During the thirty-second session (HRC32) of the UN Human Rights Council in June 2016, Ireland delivered a statement on behalf of a cross-regional group of States (building upon a previous joint statement by the Maldives) proposing objective criteria – or “guiding principles” – to “help [the Human Rights Council] decide, in an objective and non-selective manner, when the Council should usefully engage with a concerned State, to prevent, respond to, or address violations and to assist in de-escalation of a situation of concern.” Application of these objective criteria has been further reaffirmed in cross-regional joint statements delivered by the Netherlands at the 35th session of the Council on behalf of 49 States, a joint statement delivered by Australia on behalf of 11 incoming members of the Council from all regional groups at the 37th session, and similar joint statements delivered by Fiji on behalf of 10 incoming members at the 40th session; and by the Marshall Islands on behalf of nine incoming members at the 43rd session. 

Analysis by our organisations, set out below, shows that all of the criteria identified in the joint statement have been partially or fully met in the case of Nicaragua. 

Call for action by the UN SG, HC or another relevant UN organ, body or agency?
The UN High Commissioner for Human Rights expressed deep concerns and explicitly called on the HRC to renew and strengthen her Office’s monitoring and reporting mandate in the report presented to the HRC in September 2019.

Recommendation for action by a group of Special Procedures?
Since the beginning of the crisis Special Procedures have consistently raised their concerns publicly through joint statements, as well as Urgent Actions, including:

  • Joint statement: Nicaragua must stop reprisals against journalists, say human rights experts, 26 August 2019.
  • Joint statement: Nicaragua must stop repression of human rights – UN experts, 22 November 2018.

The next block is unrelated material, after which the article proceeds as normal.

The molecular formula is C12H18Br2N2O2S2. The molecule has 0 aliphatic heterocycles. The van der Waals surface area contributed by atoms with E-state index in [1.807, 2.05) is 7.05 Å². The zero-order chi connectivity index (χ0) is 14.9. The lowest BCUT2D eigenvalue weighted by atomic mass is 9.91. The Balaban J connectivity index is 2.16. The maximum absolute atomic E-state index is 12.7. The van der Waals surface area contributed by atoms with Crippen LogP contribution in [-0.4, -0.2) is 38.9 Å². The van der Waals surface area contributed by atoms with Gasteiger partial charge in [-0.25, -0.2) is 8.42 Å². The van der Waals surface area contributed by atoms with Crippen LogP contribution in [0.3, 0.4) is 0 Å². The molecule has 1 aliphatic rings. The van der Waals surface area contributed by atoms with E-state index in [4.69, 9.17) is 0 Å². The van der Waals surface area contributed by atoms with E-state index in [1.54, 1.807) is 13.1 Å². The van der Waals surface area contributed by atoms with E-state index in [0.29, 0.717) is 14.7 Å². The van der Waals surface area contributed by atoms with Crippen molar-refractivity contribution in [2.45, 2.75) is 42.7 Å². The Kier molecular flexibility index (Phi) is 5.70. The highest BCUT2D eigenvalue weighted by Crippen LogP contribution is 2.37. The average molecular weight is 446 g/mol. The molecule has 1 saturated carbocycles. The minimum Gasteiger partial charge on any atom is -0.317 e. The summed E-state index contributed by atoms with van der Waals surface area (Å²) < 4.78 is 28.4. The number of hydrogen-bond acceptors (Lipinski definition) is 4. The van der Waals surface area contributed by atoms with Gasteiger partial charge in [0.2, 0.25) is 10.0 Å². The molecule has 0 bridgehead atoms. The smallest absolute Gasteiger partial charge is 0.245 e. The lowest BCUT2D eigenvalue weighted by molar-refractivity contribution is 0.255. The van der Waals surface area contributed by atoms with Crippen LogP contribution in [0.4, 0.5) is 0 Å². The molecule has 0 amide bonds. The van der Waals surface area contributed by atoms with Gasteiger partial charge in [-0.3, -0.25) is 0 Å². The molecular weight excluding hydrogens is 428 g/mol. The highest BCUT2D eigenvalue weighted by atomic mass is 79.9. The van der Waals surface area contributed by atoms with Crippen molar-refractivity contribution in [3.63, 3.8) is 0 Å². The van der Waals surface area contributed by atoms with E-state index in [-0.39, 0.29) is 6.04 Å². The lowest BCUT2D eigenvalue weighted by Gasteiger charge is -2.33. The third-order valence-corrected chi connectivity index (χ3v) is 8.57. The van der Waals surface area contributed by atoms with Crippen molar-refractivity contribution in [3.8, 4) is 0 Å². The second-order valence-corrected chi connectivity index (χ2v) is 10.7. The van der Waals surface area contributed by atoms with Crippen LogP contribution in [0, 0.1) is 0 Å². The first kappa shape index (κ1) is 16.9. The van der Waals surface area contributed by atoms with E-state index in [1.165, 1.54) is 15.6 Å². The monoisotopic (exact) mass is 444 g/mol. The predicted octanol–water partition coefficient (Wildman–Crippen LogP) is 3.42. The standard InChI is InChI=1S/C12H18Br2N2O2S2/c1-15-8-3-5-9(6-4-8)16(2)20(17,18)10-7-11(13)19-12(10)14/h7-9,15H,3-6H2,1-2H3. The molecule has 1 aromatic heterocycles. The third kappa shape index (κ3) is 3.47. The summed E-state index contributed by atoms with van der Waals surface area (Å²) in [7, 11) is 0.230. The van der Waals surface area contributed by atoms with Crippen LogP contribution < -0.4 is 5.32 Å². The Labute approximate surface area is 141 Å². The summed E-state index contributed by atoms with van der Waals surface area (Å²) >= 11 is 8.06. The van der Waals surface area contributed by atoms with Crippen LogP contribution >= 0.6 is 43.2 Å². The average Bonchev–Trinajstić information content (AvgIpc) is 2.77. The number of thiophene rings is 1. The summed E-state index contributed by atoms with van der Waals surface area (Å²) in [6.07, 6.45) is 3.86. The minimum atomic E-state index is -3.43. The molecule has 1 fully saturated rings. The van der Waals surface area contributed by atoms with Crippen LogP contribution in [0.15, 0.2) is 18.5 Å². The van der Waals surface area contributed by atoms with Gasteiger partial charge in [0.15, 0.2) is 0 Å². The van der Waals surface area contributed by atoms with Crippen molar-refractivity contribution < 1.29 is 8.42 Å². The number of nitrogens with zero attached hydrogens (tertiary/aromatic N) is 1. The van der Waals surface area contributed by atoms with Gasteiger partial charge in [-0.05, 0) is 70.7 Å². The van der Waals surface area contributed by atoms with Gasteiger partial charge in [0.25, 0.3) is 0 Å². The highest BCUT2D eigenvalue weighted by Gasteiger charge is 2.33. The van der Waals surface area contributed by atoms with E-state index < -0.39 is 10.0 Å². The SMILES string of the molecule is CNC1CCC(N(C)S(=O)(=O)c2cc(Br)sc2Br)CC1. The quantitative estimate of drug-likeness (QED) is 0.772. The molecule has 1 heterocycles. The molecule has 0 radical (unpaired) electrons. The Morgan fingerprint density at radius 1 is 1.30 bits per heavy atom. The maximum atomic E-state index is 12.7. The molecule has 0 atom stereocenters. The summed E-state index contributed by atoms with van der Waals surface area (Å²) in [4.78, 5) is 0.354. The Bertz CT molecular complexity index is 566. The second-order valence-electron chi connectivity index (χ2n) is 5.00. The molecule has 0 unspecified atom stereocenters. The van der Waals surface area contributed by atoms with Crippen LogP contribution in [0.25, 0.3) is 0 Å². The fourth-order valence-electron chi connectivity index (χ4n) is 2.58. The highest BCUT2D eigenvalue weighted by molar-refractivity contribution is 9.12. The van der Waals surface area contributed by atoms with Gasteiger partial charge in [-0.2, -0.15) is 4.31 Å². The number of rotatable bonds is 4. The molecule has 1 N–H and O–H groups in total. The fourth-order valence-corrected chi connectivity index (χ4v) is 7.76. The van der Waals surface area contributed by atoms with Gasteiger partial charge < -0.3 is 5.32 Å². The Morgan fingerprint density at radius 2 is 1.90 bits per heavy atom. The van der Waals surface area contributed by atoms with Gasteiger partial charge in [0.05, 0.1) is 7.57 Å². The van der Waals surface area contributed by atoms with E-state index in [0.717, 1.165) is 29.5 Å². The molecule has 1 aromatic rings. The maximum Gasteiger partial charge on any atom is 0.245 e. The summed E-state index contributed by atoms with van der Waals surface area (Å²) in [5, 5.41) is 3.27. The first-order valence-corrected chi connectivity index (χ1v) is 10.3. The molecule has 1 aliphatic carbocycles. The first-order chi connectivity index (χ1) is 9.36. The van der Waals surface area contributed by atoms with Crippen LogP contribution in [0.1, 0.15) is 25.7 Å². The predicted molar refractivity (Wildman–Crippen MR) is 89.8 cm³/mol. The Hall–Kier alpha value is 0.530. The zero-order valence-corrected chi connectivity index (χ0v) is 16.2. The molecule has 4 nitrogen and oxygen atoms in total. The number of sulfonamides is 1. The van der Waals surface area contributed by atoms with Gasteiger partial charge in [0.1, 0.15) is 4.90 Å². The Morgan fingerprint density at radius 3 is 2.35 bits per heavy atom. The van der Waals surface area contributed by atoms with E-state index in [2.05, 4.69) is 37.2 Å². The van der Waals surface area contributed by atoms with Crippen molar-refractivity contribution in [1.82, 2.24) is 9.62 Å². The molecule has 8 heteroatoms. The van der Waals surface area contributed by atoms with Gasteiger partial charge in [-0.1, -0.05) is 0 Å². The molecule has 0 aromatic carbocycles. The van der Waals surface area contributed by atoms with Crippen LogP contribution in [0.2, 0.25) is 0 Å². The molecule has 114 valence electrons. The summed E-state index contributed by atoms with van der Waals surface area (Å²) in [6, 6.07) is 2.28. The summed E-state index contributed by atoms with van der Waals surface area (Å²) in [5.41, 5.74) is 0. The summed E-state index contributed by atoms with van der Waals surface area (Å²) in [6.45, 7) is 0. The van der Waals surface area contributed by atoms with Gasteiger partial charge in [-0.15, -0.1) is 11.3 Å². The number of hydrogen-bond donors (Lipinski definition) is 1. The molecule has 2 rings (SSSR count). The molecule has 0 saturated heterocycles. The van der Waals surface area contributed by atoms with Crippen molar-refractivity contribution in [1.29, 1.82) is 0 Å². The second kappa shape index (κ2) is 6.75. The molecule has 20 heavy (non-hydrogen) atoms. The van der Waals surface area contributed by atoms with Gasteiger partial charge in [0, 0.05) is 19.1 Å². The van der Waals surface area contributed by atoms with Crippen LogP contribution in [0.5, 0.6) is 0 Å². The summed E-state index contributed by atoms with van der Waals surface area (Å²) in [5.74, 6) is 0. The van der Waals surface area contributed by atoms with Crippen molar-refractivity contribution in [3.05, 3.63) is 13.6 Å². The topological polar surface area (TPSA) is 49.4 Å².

• Joint statement: Nicaragua must end "witch-hunt" against dissenting voices, say UN experts, 9 August 2018.
  • Joint statement: Nicaragua: Government must end violence and reinstate political dialogue, say UN, 14 June 2018.
  • Joint statement: Nicaragua: Experts say appalled by Government’s violent response to peaceful protests, 27 April 2018.

Does the State concerned have an “A status” NHRI? If so, has that institution drawn the attention of the international community to an emerging situation and called for action?
Nicaragua’s NHRI has been downgraded to B status following a recommendation by the Sub-Committee on Accreditation of the Global Alliance of National Human Rights Institutions (GANHRI), based on its failure “to adequately speak out […] in response to credible allegations of serious human rights violations.”

Has the State concerned been willing to recognise that it faces particular human rights challenges and laid down a set of credible actions, including a time-table and benchmarks to measure progress, to respond to the situation? Is the State concerned engaging in a meaningful, constructive way with the Council on the situation?
The OHCHR report to the HRC in September 2019 noted the authorities’ continued denial of responsibility for the serious violations and abuses, reporting that they “have instead blamed social and opposition leaders, human rights defenders and demonstrators for what they call the ‘coup-related violence’ and the negative impact on the country’s economy.” 

The government’s continued refusal to accept, or engage in dialogue and cooperation to address, the human rights crisis was clearly evidenced in their claims that the report, conclusions and recommendations of the OHCHR were intended to continue a smear campaign against the government and to facilitate “political convictions and action against the Nicaraguan people.”

Is the State concerned effectively cooperating with HRC Special Procedures, including by allowing country visits?
Nicaragua has not allowed access to the Special Procedures since a visit by the Special Rapporteur on the right to food in 2009. Six Special Procedure mandates have requested access since 2016, including the Working Group on arbitrary detention and the Special Rapporteur on the rights to freedom of peaceful assembly, but have been unable to carry out visits. Nicaragua has also failed to respond to the vast majority of communications sent by the Special Procedures. 

Is the State concerned engaging with OHCHR, including in the field of technical assistance and effective engagement with the UN Human Rights Treaty Bodies?